OLEAN, NY -- The sale of the Premier Banquet Center to Believers Chapel Church for $1.25 million is official.
On Dec. 8, the Olean Zoning Board of Appeals approved a variance permitting the sale after initially tabling a discussion on the vote in October.
The property, located at 2000 Constitution Drive, had been the site of the banquet center since 2003.
Paul and Lisa Marra, who built and operated the center for the last 13 years, had been trying to sell the property for over two years. According to records the Marras filed with the zoning board, their business had suffered losses in recent years and was not bringing in the revenue it had in early years of operation.
“Western New York is losing people, losing businesses, and our property taxes are too high,” Alderman Nate Smith, who knows the family, said. “New York always comes in a the top of the list for highest taxes, most regulation, and least business friendly. I link it right back to that.”
Sean Obergfell, lead pastor of the chapel, did not return requests for comment, but released a statement after the board approved the sale.
“We’re really excited right now about what this means for the church, what this means for Olean, and what this means for this area,” Obergfell said.
Believers Chapel has been getting more worshippers every year since services began in 2009 and had outgrown its current location at 2522 W. Five Mile Road in Allegany , according to Obergfell.
The sale still needs to go through a few more steps to become finalized, but Obergfell said that he hopes to move into the property and have services there by mid-2017.
Believers Chapel has services at 9 a.m., 10:45 a.m. and 12:30 p.m. on Sundays. The zoning board said that traffic was not an issue in the decision because they felt that the church services would bring the same or less amount of cars as a wedding or a banquet did.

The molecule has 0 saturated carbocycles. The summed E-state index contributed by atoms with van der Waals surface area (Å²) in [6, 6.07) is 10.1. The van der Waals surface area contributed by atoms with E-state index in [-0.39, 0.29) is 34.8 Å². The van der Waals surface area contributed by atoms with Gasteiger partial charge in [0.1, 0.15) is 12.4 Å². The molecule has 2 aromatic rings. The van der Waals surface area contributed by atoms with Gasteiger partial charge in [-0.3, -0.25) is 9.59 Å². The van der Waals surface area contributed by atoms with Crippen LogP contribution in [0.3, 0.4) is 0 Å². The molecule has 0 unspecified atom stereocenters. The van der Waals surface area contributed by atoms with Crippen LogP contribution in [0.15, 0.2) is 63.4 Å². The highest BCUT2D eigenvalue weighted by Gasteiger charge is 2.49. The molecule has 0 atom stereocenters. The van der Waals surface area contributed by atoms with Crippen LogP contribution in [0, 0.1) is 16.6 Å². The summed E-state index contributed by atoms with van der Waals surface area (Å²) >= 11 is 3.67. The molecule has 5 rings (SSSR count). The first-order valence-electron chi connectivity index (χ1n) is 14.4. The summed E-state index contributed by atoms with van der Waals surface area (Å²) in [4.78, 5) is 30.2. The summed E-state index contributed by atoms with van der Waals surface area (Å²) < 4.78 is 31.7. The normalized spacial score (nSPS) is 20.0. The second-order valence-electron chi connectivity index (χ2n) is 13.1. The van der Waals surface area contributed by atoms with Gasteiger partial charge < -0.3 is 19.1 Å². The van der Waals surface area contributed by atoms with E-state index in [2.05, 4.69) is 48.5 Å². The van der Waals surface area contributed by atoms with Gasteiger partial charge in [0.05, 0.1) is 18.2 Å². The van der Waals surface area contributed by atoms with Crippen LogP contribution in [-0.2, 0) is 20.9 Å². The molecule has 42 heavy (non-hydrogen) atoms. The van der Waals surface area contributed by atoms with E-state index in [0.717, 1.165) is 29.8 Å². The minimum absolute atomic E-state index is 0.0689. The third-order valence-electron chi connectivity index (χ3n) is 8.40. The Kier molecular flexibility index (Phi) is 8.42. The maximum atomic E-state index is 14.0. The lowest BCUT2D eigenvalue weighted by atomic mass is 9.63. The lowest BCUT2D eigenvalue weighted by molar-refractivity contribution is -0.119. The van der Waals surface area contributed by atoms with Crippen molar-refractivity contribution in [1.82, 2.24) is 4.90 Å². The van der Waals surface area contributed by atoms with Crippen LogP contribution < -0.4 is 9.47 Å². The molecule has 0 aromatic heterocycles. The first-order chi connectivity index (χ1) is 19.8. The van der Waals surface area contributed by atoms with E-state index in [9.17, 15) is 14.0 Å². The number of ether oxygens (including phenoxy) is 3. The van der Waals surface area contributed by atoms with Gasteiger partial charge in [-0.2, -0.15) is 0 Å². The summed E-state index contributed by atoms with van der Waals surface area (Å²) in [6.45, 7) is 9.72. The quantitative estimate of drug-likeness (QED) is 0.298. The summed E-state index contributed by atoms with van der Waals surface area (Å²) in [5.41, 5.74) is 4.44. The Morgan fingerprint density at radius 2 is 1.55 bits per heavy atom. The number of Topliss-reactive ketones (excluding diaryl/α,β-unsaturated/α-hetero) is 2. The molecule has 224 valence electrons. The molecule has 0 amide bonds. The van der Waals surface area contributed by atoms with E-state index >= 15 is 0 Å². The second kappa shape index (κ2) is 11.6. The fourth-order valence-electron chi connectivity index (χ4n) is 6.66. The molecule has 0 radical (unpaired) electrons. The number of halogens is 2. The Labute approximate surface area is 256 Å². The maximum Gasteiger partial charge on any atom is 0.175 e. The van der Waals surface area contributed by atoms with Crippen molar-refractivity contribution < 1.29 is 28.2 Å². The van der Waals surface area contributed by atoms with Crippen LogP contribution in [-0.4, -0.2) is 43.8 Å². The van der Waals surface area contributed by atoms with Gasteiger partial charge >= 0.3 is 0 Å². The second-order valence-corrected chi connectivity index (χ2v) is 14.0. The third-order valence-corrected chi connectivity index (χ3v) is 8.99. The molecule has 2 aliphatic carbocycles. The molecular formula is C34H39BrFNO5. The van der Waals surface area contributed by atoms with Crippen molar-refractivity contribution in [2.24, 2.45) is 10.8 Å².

The main issue that the board had in approving the sale was that churches are tax-exempt; therefore, the city would be losing property tax revenue of close to $60,000 a year. Board members said that even with the loss of tax dollars, they were advised by their lawyers that there are federal and state laws that prohibit them from stopping such a sale to a church.
Kevin Dougherty, who sits on the Olean Common Council and owns a real estate company in the city, said he has mixed feelings about the decision, but understands why the deal went through.
“It’s a double-edged sword,” Dougherty said. “This country was based on religious freedom, so you can’t stop anybody from putting a church anywhere. On the other end of the coin, having less of a tax base affects the community as a whole. But it’s that basic freedom that allows this country to be great, and it’s little things like this that are a reminder.”
Another member of the Common Council, Alderman Jerry LeFeber commented, “You always have to weigh the loss in tax revenue opposed to a positive impact that a church will have on a particular area or community.”
The Marras said they would wait to comment on the sale until the final paperwork was submitted, and that they have not yet set a date for the banquet center to cease operations.
Their decision to close the banquet center will force people planning large events to look elsewhere. According to LeFeber, the only other banquet facilities located in Olean are the Elks Lodge and the Old Library Events Center.